Classics Revisited – Goodfellas

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In this series I will be viewing then reviewing classics, some I have seen before others I have not, to see if they are worth the hype. By classics I mean any films that are at least ten years old and are rated a ‘must see’ and ‘fresh’ on metacritic and rotten tomatoes respectively – somewhat arbitrary I know but the line has to be drawn somewhere. Seeing as Goodfellas is 30 years old, meets the must watch and fresh criteria (96% on RT and 90% on MT) and is on netflix what better place to start.

Directed by Martin Scorsese and based on Martin Pileggi’s book Wise Guy, Goodfellas details the life of Henry Hill – Ray Liotta – and his journey towards becoming a big time gangster. He starts out parking cars and selling fags then slowly but surely the lucrative killing and robbing begins with the help of fellow psychopaths Jimmy – Robert De Niro, Tommy – Joe Pesci and the big cheese Paulie – Paul Sorvino. You are introduced to their way of life and how they got there. You are shown the people, the places, the power they yield, the girls on their arm and the glamorous life they lead. They seemingly have it all. It is a violent and perilous way to live and you are shown the giddy highs and the dangerous lows across three decades. All smiles, laughs and camaraderie one minute then hatred, murder and mayhem the next. Ecstasy after a successful heist then paranoia, greed and brutal backstabbing.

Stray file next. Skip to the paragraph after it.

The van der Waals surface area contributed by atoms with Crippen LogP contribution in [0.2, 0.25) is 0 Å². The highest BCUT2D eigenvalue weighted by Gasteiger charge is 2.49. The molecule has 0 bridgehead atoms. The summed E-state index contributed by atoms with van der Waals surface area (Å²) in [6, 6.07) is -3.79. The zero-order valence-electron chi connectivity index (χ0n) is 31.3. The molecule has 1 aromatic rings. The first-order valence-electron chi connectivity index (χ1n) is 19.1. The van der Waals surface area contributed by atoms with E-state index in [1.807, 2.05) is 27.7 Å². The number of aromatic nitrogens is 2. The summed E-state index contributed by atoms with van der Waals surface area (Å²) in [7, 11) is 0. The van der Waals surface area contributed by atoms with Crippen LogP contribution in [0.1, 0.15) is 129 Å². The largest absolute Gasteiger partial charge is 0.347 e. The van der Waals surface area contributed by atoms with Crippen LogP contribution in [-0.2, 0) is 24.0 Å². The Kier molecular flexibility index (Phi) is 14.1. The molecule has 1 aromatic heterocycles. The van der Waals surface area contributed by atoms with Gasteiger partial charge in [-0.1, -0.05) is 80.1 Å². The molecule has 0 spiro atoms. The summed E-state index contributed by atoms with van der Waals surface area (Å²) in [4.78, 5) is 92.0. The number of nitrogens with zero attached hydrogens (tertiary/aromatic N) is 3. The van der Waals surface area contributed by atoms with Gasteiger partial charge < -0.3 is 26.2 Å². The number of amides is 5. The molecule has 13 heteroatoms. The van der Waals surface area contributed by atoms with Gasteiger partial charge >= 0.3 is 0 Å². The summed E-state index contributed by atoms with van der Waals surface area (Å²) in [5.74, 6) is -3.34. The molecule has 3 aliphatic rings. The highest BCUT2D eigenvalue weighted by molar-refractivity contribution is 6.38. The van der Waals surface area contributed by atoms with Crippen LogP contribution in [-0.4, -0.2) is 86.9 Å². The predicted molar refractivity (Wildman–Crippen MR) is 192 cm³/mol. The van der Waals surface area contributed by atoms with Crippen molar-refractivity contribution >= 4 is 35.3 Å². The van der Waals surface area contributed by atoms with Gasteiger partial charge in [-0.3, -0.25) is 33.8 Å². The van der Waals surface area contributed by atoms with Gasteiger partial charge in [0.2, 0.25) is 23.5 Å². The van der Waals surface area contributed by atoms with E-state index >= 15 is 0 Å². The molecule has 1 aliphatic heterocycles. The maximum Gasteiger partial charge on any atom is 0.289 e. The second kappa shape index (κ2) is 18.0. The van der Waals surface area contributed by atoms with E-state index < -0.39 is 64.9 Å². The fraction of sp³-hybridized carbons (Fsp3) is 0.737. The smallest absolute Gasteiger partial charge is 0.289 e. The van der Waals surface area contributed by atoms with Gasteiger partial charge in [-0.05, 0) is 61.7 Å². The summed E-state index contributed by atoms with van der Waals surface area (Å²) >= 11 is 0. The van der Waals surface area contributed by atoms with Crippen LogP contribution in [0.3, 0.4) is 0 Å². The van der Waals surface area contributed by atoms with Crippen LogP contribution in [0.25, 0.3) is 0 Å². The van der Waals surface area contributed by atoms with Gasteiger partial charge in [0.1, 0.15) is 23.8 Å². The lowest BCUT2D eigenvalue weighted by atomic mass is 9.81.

It is an engrossing tale that does not shy away from swearing and violence, showing it in a matter of fact almost blaise fashion. Whilst this may be off putting it aptly demonstrates how different their lives are, how twisted and upside down their morals and codes of conduct are. Also, what else were you fucking expecting. It is terrifically acted, particularly Joe Pesci whose portrayal of the unhinged psycho Tommy deservedly won him an oscar, and wonderfully crafted. Scorsese seduces you to the glitz and glamour with slow, luxurious shots and glossy 50s pop like ‘Sincerely’ by The Moonglows and ‘Then He Kissed Me’ by The Crystals. When the mood changes so does the music, when people are getting whacked left right and centre up pops the melancholic piano outro of ‘Layla’ by Derek and the Dominos. When the flm descends into frantic, drug induced paranoia the debauched ‘Monkey Man’ by The Rolling Stones is blasted out accompanied by quick, jerky camera shots.

Scorsese takes you by the hand into the world of crime, doing so with the expected level of style and panache. Built on avarice, brotherhood, brutality and violence Goodfellas is an enthralling watch and definitely worth the plaudits. Also it is not a three and a half hour slog with distracting effects like his latest crime drama The Irishman.


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